You may consider the existence of the parole law and good conduct time. However, you are not to consider the extent to which good conduct time may be awarded to or forfeited by this particular defendant. You are not to consider the manner in which the parole law may be applied to this particular defendant.
TEX. CODE CRIM. PROC. ANN. art. 37.07, § 4(d) (West Supp. 2017).
Here, the charge instructed the jury on “parole and good conduct time” as set
out above, except that, in the paragraph regarding eligibility for parole, it stated,
Under the law applicable in this case, if the defendant is sentenced to a term of imprisonment, he will not become eligible for parole until the actual time served plus any good conduct time earned equals one-half of the sentence imposed. Eligibility for parole does not guarantee that parole will be granted.
The trial court’s charge thus failed to instruct the jury that appellant’s eligibility for
parole would be made “without consideration of any good conduct time the
defendant may earn,” and it failed to instruct the jury, “If the defendant is
sentenced to a term of less than four years, the defendant must serve at least two
years before the defendant is eligible for parole.” See id.
Finally, the charge instructed the jury on appellant’s eligibility to be granted
community supervision. The charge informed the jury that “‘Community
supervision’ is often called ‘probation’” and that “[t]he two terms mean the same
thing.” The jury was instructed that it could “recommend that the confinement
assessed by [the jury], any fine assessed by [the jury], or both, be suspended and
the defendant placed on community supervision.” The charge set out the
requirements for making such a recommendation.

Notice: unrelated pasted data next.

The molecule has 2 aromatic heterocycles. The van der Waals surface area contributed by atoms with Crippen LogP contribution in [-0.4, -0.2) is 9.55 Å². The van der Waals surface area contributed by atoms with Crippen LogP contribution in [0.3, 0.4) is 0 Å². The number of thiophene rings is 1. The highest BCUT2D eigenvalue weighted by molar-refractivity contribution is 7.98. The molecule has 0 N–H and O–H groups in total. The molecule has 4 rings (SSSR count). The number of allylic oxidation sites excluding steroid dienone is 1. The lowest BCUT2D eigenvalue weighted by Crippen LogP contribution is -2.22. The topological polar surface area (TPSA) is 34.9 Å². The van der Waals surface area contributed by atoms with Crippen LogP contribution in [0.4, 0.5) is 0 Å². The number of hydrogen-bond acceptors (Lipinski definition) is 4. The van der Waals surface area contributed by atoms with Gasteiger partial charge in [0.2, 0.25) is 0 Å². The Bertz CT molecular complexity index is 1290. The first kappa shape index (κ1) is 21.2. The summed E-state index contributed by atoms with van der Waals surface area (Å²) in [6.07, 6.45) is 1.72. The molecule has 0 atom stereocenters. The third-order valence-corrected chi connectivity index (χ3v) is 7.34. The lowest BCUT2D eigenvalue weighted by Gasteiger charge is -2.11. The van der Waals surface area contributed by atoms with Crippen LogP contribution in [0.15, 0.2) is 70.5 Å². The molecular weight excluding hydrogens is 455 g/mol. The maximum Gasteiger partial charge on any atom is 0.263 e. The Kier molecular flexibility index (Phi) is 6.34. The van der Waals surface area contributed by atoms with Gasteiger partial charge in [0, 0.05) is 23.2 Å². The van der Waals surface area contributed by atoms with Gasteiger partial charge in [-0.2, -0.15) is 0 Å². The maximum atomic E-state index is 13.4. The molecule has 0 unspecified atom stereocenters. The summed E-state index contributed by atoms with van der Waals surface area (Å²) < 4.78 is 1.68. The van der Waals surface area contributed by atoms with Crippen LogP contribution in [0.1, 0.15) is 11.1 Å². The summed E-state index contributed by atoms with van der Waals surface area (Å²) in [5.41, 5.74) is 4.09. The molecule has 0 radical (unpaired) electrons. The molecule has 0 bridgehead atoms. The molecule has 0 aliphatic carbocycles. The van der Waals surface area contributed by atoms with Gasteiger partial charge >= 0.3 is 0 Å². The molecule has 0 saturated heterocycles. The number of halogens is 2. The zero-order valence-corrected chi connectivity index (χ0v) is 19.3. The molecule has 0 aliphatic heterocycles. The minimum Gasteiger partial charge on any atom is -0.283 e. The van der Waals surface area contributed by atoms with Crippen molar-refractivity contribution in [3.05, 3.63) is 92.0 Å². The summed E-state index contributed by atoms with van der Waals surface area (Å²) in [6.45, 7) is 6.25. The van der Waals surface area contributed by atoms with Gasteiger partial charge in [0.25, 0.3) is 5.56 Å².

Closing arguments by both the State and appellant focused on whether
probation was an appropriate punishment for appellant. The State argued that a
probated sentence was not appropriate because appellant’s acts were deliberate and
violent. Appellant, however, sought a probated sentence, arguing that he was a
good person with no serious prior legal problems who was led astray by the bad
influence of his mother. Neither party nor the trial court discussed the issue of
eligibility for parole.
The jury deliberated for less than twenty minutes. It did not send any notes
expressing confusion regarding the punishment charge. The jury assessed
appellant’s punishment at ten years’ confinement without a fine, and it did not
recommend community supervision.
Appellant argues that the trial court’s instruction regarding when he would
be eligible for parole provided the jury with inaccurate information. He argues that,
contrary to the trial court’s instruction, “good conduct time does not play a factor
in [his] parole eligibility.” Appellant also argues that “[t]he jury was further
misadvised by not being told of the two year minimum [he] would be required to
serve for any sentence of two years to less than four years.” He argues, “Clearly,
the charge misapplied the law to the particular facts of this case and therefore
failed to lead the jury to the threshold of its duty.” Appellant also acknowledges